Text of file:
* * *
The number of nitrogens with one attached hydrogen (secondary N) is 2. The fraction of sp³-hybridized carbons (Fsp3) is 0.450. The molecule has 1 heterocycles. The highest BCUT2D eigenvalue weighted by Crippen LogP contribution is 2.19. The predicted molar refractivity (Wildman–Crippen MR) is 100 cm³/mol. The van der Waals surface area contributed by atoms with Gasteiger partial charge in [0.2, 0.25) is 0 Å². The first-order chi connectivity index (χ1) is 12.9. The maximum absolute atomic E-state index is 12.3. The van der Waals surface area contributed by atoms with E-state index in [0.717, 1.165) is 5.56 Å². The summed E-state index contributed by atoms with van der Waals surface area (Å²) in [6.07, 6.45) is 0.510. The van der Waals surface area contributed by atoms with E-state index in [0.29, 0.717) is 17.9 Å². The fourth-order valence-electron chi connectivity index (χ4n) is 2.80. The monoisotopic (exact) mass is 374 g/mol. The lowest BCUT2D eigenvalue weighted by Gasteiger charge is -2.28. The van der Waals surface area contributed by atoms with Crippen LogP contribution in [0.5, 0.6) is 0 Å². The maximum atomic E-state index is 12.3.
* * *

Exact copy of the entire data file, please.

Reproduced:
The number of nitrogens with one attached hydrogen (secondary N) is 2. The fraction of sp³-hybridized carbons (Fsp3) is 0.450. The molecule has 1 heterocycles. The highest BCUT2D eigenvalue weighted by Crippen LogP contribution is 2.19. The predicted molar refractivity (Wildman–Crippen MR) is 100 cm³/mol. The van der Waals surface area contributed by atoms with Gasteiger partial charge in [0.2, 0.25) is 0 Å². The first-order chi connectivity index (χ1) is 12.9. The maximum absolute atomic E-state index is 12.3. The van der Waals surface area contributed by atoms with E-state index in [0.717, 1.165) is 5.56 Å². The summed E-state index contributed by atoms with van der Waals surface area (Å²) in [6.07, 6.45) is 0.510. The van der Waals surface area contributed by atoms with E-state index in [0.29, 0.717) is 17.9 Å². The fourth-order valence-electron chi connectivity index (χ4n) is 2.80. The monoisotopic (exact) mass is 374 g/mol. The lowest BCUT2D eigenvalue weighted by Gasteiger charge is -2.28. The van der Waals surface area contributed by atoms with Crippen LogP contribution in [0.5, 0.6) is 0 Å². The maximum atomic E-state index is 12.3.